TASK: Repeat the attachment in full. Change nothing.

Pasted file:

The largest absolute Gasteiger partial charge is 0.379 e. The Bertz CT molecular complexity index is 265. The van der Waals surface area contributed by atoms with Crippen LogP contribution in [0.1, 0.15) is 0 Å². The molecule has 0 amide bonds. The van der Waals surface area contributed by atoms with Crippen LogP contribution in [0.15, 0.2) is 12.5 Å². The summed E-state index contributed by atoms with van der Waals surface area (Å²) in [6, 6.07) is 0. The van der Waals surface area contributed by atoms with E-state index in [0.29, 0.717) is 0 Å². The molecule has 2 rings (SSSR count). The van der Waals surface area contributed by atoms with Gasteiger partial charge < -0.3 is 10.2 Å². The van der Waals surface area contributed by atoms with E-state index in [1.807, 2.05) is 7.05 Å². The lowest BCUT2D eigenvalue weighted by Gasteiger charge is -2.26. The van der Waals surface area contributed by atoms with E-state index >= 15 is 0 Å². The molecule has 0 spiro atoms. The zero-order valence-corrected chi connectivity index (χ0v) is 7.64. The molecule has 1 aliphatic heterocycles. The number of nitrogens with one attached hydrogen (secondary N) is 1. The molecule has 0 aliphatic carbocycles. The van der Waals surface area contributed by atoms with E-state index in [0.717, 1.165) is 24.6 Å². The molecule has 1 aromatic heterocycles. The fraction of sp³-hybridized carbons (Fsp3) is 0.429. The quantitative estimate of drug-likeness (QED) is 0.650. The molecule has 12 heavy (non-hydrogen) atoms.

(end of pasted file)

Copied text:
The largest absolute Gasteiger partial charge is 0.379 e. The Bertz CT molecular complexity index is 265. The van der Waals surface area contributed by atoms with Crippen LogP contribution in [0.1, 0.15) is 0 Å². The molecule has 0 amide bonds. The van der Waals surface area contributed by atoms with Crippen LogP contribution in [0.15, 0.2) is 12.5 Å². The summed E-state index contributed by atoms with van der Waals surface area (Å²) in [6, 6.07) is 0. The van der Waals surface area contributed by atoms with E-state index in [0.29, 0.717) is 0 Å². The molecule has 2 rings (SSSR count). The van der Waals surface area contributed by atoms with Gasteiger partial charge < -0.3 is 10.2 Å². The van der Waals surface area contributed by atoms with E-state index in [1.807, 2.05) is 7.05 Å². The lowest BCUT2D eigenvalue weighted by Gasteiger charge is -2.26. The van der Waals surface area contributed by atoms with E-state index >= 15 is 0 Å². The molecule has 0 spiro atoms. The zero-order valence-corrected chi connectivity index (χ0v) is 7.64. The molecule has 1 aliphatic heterocycles. The number of nitrogens with one attached hydrogen (secondary N) is 1. The molecule has 0 aliphatic carbocycles. The van der Waals surface area contributed by atoms with E-state index in [0.717, 1.165) is 24.6 Å². The molecule has 1 aromatic heterocycles. The fraction of sp³-hybridized carbons (Fsp3) is 0.429. The quantitative estimate of drug-likeness (QED) is 0.650. The molecule has 12 heavy (non-hydrogen) atoms.